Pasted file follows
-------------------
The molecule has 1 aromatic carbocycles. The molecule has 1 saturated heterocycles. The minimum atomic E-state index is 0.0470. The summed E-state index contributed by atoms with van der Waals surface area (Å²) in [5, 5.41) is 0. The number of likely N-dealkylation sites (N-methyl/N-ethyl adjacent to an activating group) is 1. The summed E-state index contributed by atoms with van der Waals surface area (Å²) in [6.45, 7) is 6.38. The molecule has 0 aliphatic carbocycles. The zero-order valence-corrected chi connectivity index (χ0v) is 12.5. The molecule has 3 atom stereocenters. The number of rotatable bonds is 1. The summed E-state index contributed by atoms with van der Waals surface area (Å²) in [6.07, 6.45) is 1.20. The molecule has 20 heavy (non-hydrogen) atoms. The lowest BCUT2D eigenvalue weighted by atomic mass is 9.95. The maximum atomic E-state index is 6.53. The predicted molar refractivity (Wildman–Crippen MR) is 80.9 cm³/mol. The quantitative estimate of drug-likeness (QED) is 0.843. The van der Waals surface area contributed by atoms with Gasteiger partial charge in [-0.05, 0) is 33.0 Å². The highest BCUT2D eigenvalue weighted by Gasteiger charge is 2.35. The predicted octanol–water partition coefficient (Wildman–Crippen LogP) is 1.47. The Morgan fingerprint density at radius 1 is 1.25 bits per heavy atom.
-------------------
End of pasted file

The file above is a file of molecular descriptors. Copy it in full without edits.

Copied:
The molecule has 1 aromatic carbocycles. The molecule has 1 saturated heterocycles. The minimum atomic E-state index is 0.0470. The summed E-state index contributed by atoms with van der Waals surface area (Å²) in [5, 5.41) is 0. The number of likely N-dealkylation sites (N-methyl/N-ethyl adjacent to an activating group) is 1. The summed E-state index contributed by atoms with van der Waals surface area (Å²) in [6.45, 7) is 6.38. The molecule has 0 aliphatic carbocycles. The zero-order valence-corrected chi connectivity index (χ0v) is 12.5. The molecule has 3 atom stereocenters. The number of rotatable bonds is 1. The summed E-state index contributed by atoms with van der Waals surface area (Å²) in [6.07, 6.45) is 1.20. The molecule has 20 heavy (non-hydrogen) atoms. The lowest BCUT2D eigenvalue weighted by atomic mass is 9.95. The maximum atomic E-state index is 6.53. The predicted molar refractivity (Wildman–Crippen MR) is 80.9 cm³/mol. The quantitative estimate of drug-likeness (QED) is 0.843. The van der Waals surface area contributed by atoms with Gasteiger partial charge in [-0.05, 0) is 33.0 Å². The highest BCUT2D eigenvalue weighted by Gasteiger charge is 2.35. The predicted octanol–water partition coefficient (Wildman–Crippen LogP) is 1.47. The Morgan fingerprint density at radius 1 is 1.25 bits per heavy atom.